Doctor of Philosophy (PhD)
Over the past several decades, accounting standard setters have been gradually shifting financial reporting toward an asset/liability view, by rewriting the underlying conceptual framework and issuing accounting standards that reflect this view. The asset/liability view enhances comparability of a firm’s investment base to that of its peers, and thus enhances the comparability of a firm’s return of equity (ROE). This, in turn, increases the transparency with which firm-specific performance differs from its peers. Greater transparency would be expected to improve predictive usefulness, but would also place greater pressure on a firm to meet the performance of its peers. In the US, I find that predictive usefulness has generally increased with the shift, indicating that rather than resulting in greater earnings management designed to mask firm-specific differences, the shift resulted in greater transparency of firm-specific accounting information. I also find predictive usefulness has increased in countries that have adopted IFRS, indicating that a further shift toward an asset/liability view to include the greater use of fair values common in IFRS further increased transparency of firm-specific accounting information in adopting countries. This suggests that expanding the use of fair values and/or adopting IFRS in the US may also result in greater reporting transparency. But as the predictive usefulness increases, I find that analysts in the US are not increasing their reliance on firm-specific accounting information, suggesting analysts remain skeptical, even though analysts would likely increase the efficiency in which they form their forecasts by relying more on accounting information.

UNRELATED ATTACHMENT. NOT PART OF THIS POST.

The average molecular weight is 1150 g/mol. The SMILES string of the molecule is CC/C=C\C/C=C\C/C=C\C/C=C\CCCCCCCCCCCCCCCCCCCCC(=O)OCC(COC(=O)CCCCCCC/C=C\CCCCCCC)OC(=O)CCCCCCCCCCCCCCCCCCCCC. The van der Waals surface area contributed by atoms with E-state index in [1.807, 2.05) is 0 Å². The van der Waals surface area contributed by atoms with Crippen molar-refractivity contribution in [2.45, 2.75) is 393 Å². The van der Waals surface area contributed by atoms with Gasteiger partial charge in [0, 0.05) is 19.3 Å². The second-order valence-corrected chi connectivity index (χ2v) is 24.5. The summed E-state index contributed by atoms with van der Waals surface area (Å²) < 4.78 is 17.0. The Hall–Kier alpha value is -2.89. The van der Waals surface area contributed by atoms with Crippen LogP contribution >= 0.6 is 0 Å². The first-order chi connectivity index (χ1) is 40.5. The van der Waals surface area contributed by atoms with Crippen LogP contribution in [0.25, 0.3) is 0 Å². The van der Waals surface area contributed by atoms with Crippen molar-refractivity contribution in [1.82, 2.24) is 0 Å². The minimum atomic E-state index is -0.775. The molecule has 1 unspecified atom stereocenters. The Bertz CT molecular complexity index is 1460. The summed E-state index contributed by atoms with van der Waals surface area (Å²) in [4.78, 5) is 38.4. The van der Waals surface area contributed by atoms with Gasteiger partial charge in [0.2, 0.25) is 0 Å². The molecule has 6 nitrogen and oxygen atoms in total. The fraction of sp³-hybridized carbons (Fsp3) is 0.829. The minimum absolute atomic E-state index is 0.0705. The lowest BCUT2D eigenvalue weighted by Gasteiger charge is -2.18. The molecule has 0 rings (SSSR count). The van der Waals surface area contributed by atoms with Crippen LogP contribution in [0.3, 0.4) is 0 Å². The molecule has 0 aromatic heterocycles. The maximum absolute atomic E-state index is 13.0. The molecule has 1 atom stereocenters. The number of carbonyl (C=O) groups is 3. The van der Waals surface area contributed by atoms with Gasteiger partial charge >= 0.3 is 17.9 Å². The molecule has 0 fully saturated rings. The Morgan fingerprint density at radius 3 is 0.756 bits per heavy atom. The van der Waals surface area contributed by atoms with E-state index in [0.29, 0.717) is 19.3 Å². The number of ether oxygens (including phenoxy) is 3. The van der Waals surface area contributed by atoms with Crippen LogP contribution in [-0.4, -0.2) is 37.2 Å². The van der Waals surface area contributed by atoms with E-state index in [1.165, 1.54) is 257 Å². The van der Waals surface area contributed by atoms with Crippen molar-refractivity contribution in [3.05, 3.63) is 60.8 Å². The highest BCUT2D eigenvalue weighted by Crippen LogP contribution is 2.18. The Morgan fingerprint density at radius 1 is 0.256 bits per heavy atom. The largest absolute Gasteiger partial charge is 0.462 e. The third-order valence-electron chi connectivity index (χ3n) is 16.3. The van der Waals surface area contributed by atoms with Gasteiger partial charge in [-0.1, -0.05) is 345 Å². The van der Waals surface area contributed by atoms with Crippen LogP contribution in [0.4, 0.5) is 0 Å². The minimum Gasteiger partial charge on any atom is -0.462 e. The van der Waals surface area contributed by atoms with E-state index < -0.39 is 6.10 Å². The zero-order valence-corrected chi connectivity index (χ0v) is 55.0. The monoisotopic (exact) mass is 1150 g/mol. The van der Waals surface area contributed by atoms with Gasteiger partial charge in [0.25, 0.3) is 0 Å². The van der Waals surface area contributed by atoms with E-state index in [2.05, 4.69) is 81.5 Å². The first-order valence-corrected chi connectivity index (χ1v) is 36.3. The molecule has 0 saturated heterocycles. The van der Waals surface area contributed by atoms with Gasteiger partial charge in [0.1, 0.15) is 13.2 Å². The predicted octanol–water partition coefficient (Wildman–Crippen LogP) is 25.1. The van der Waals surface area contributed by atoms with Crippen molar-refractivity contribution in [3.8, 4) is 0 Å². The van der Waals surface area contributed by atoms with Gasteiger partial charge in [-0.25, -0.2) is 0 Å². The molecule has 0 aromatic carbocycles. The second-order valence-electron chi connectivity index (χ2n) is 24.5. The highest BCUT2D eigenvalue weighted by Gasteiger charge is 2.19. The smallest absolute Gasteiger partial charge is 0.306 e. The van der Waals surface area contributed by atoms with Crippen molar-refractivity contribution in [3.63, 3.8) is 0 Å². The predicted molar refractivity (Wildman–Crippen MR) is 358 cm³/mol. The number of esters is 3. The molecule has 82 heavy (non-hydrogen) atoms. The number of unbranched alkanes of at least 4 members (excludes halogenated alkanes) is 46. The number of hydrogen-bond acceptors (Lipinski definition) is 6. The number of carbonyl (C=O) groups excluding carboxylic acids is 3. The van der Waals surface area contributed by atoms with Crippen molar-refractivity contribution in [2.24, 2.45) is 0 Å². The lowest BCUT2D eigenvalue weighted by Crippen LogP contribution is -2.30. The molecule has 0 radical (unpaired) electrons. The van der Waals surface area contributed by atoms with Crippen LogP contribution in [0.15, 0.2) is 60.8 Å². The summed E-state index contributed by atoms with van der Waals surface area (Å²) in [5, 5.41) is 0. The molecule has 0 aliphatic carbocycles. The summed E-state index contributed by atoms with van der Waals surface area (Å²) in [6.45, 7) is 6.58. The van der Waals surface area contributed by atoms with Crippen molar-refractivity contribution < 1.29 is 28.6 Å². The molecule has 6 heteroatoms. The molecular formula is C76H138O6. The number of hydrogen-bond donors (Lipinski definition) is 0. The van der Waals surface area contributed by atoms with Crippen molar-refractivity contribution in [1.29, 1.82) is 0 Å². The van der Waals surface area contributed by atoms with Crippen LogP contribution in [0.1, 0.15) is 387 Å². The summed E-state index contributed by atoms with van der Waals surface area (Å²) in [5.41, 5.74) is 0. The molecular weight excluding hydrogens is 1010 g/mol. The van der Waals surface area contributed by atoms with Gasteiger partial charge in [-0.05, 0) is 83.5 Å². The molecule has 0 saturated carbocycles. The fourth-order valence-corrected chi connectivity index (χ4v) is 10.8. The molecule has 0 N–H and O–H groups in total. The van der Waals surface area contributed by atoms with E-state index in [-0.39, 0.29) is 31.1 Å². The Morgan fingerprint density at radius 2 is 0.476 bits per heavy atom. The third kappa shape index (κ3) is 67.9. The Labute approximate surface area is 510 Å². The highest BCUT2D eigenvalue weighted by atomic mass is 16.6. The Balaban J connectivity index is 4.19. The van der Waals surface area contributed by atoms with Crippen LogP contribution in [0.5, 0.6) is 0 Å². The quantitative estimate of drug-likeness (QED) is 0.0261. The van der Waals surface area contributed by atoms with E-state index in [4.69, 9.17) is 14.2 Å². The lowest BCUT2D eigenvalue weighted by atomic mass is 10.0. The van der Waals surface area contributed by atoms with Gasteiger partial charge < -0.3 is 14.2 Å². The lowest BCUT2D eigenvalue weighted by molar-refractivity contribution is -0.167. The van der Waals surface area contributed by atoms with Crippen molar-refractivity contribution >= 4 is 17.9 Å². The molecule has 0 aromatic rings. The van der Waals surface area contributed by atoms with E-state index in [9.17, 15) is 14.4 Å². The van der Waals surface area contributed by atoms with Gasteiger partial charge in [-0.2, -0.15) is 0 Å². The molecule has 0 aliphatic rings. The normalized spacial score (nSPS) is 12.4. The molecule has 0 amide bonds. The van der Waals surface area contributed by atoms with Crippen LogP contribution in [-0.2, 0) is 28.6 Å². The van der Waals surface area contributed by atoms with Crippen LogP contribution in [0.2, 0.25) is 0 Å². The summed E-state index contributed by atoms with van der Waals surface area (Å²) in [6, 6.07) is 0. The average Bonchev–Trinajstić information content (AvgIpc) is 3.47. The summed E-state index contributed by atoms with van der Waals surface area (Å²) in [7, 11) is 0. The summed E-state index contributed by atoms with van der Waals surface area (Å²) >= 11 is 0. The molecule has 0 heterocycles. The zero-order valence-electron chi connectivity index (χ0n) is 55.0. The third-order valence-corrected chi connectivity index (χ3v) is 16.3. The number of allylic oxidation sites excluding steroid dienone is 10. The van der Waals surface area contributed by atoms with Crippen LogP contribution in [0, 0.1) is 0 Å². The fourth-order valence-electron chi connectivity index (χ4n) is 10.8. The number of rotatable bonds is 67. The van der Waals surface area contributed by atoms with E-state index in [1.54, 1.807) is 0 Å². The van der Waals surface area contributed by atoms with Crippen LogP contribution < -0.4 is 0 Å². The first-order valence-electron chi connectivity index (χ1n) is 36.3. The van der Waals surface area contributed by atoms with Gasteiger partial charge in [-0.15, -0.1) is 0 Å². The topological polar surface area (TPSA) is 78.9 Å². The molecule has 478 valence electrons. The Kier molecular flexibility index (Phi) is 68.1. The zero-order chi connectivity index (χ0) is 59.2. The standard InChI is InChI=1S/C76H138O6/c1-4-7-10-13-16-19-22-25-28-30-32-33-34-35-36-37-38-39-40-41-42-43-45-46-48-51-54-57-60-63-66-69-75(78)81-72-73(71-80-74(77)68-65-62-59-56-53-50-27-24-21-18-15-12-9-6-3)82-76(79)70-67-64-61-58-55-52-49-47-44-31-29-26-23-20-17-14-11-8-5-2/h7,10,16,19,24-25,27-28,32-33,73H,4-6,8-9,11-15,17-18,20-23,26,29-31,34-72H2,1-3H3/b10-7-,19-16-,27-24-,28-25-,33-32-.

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Release the entire work immediately for access worldwide.
Rosa, Regina Cavalier, "Has the FASB and IASB's Shift toward an Asset/Liability View Enhanced the Predictive Usefulness of ROE?" (2014). LSU Doctoral Dissertations. 315.